How I Learned to Stop Worrying and Love the Hostel
Domestic or International, the hostel should be the first choice when searching for accommodations. They’re loud, they’re crowded, they’re filled with interesting people, and they’re so much fun. Opt for the cheapest accommodation you can find, usually in a dorm style room with additional bunks for other travelers or if you can, pitch your tent on the grounds and have your own cheap private space. Hostels keep low cost by throwing out all the amenities. Private bathroom? Don’t need it. Food? Buy it and cook it (or make a party and do it for all the new people that are hanging out there) Entertainment? Find the always present person who brought the guitar and enjoy the midnight jam session. For the adventure seeker it enables searching for like minded people, wether it be a climbing partner, a hiking partner, or a drinking buddy. How about international? Yes, they’ve popped up all over. European travel is so much cheaper and accessible thanks to the hostel networks, and one hostel owner would be more than glad to connect to another in the next city and even negotiate a more favorable rate. See? Networking!
The airline is booked, the hostel has an extra bunk, now it’s time to get on the trip and figure out what it’s all about.
Have an itinerary? Have everything nice, neat and planned out? Throw it away.
Before I start this section i’ll let the gasps of horror fade away. Go ahead…i’ll wait. Ok? Good? Great. Itineraries destroy travel, they’re expensive, they’re needless, and they destroy the fun of the adventure. When on the road i’ve adopted a simple motto: Travel with purpose, but without objective. In simpler terms, travel to see a place, but not necessarily to “knock it off the list, or (and I HATE this term) ‘do it’ ” After having spent three consecutive summers romping through Italy, I realized that there’s many of the major sights I had never seen. However this allowed me to get lost wherever I pleased, walk into hidden gems, little towns, barely touched restaurants, and forgotten historical sites. I didn’t like the idea of traveling with an itinerary where I had to rush from one place to another, where something had to be seen before moving on to the next because it was “traditional”. I ended up discovering dozens of unique places in which I could walk around and discover on my own. What followed are some of the most unique stories and hidden wonders that barely anyone had even heard of, let alone have seen. I don’t condone being on a set tour (hence “Off the Map”) but I do encourage getting completely lost (hopefully in a place without speaking the language) and turning misadventures into adventures. In the end i’ve denied the services of a cash happy tour guide (guide books, they’re fantastic) and wandered into my own story rather than the one everyone else followed.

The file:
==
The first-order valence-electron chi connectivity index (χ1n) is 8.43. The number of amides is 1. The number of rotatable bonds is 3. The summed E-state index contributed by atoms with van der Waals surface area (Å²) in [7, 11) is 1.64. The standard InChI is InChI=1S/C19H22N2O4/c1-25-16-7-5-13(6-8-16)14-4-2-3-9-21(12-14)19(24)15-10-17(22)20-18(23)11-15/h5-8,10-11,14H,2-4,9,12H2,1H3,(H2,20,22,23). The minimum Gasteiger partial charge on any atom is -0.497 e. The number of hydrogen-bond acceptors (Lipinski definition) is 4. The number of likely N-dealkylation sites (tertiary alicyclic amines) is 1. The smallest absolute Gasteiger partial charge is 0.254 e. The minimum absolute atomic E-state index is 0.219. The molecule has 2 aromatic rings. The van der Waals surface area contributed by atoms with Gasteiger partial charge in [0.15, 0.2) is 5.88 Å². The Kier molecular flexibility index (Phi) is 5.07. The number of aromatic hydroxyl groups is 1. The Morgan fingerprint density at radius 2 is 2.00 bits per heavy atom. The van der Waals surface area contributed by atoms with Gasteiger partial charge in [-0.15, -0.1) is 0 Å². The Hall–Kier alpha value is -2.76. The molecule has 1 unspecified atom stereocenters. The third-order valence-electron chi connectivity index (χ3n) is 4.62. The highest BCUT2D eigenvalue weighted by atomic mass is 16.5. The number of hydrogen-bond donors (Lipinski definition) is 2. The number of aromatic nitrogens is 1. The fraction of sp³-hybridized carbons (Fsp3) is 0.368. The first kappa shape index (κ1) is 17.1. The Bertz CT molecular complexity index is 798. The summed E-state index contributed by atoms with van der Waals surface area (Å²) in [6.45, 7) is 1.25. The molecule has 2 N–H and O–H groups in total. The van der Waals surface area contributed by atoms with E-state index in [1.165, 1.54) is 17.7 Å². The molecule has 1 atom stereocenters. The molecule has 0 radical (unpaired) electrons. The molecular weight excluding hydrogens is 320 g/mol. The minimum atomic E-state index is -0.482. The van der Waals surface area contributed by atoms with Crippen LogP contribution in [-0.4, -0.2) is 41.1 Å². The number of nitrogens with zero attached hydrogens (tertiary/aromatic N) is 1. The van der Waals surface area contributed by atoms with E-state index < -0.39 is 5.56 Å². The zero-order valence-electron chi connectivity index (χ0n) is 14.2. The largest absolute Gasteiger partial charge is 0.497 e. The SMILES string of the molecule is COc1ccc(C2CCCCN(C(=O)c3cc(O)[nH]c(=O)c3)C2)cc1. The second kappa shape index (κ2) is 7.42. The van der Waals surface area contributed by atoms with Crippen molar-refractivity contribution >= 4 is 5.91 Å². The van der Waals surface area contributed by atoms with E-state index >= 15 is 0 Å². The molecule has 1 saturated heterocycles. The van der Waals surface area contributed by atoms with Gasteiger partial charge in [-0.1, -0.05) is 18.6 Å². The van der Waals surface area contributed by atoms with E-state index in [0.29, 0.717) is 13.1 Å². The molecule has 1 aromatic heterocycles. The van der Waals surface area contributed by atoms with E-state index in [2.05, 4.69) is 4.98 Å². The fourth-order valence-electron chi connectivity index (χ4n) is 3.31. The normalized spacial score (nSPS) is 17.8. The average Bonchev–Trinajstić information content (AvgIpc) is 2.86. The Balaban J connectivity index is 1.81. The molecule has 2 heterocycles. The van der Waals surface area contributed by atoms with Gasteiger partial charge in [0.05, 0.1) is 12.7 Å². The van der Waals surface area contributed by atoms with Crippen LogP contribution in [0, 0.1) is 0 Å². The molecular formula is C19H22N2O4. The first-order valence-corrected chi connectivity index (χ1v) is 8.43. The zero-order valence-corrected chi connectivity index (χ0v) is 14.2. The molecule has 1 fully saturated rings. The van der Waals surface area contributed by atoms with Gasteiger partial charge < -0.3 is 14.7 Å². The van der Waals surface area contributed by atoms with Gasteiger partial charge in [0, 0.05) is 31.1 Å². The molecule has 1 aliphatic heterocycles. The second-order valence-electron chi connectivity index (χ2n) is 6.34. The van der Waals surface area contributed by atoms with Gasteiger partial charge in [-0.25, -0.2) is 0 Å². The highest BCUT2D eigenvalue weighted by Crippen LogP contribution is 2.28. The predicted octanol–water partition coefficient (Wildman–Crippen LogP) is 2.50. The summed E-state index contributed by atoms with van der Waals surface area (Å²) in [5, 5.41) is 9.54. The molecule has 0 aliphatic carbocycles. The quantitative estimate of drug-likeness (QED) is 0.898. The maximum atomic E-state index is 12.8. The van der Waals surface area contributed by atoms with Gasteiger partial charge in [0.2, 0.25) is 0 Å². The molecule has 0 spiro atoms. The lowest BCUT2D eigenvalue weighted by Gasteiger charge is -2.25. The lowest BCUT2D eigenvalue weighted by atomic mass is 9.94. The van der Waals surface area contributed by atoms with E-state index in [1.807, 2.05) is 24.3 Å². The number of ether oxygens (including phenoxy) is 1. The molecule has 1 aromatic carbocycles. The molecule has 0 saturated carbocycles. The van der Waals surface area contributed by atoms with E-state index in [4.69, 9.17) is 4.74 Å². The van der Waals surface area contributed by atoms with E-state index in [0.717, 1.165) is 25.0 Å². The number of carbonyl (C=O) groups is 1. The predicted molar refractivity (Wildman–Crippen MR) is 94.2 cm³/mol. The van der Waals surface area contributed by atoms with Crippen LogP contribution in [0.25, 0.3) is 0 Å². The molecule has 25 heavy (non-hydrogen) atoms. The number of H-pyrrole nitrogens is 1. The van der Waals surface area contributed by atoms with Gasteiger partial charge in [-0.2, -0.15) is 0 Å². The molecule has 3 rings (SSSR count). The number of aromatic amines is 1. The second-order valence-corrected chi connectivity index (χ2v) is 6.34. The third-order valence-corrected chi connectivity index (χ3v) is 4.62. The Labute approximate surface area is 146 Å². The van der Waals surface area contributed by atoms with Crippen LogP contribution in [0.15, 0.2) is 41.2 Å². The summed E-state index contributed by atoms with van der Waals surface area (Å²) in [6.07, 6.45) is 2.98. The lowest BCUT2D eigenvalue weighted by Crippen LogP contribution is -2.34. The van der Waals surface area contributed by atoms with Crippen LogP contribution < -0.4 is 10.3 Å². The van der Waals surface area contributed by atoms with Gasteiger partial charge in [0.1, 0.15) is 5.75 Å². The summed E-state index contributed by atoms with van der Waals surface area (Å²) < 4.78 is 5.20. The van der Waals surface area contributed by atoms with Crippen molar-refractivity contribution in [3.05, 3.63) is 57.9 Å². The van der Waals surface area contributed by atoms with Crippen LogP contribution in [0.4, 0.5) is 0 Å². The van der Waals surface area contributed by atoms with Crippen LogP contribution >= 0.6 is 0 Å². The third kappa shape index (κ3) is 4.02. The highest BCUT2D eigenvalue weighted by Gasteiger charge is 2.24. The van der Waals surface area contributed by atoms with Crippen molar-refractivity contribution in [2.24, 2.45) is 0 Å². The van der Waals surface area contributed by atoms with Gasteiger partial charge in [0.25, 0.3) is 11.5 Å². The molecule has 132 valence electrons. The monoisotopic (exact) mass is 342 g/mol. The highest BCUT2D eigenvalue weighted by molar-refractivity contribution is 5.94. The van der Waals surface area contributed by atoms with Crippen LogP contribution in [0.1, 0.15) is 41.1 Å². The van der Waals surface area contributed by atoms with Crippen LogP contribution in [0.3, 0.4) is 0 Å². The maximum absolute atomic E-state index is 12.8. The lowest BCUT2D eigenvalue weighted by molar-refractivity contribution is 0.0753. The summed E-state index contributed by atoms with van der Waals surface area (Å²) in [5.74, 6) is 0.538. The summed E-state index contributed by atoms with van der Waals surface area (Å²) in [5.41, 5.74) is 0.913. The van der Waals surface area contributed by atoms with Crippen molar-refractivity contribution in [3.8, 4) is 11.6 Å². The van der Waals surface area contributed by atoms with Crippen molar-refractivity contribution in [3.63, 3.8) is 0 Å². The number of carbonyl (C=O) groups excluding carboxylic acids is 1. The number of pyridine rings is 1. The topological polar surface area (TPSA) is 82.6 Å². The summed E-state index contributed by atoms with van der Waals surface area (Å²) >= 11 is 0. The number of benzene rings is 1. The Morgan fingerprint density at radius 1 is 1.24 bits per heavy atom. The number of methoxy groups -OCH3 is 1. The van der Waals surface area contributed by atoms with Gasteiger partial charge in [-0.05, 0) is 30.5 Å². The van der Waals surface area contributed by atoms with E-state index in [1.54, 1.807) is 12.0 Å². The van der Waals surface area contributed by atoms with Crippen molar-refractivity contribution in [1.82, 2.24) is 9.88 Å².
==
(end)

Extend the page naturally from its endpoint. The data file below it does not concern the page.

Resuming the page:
The beach is a travel killer.
So again, the gasps of horror, I must be mad. I must have completely lost my mind. First of all, I don’t hate the beach. One because i’m from Miami, and two, those who know me well know there is a certain beach abroad that is very close to my heart. But there is something about the beach that magnetically attracts tourists in which they promptly set a towel in the sand and blissfully fall asleep having thrown out a full day of adventure and exploration. Some sharp eyed readers may have noticed that I never used the word “vacation” in this article. Vacation is getting away to simply be in a place. Travel is getting away and living a place while exploring, delving and being close to it’s culture and it’s history. If there is a beach nearby, don’t avoid it, but don’t make it the focus of the trip. Find trails, find something to climb, go find a historical site that might be nearby and don’t only explore why the beach is there but what it means to the location as a whole. Yes it is ok to spend a couple lazy hours, but where’s the fun in that where there’s some awesome footpath or ruin nearby?
For any young explorer, free travel should be embraced, enjoyed, and celebrated. We’ve been made to believe that it’s time consuming, overbearing, and expensive. Instead it enriches the mind, it opens hundreds of unique stories, and it opens the world. After delving through misconceptions about airlines, about accommodations, and encouraging throwing away any sense of order, I say as a final thought: Be bold about the world. Take chances, take risks, and go get lost.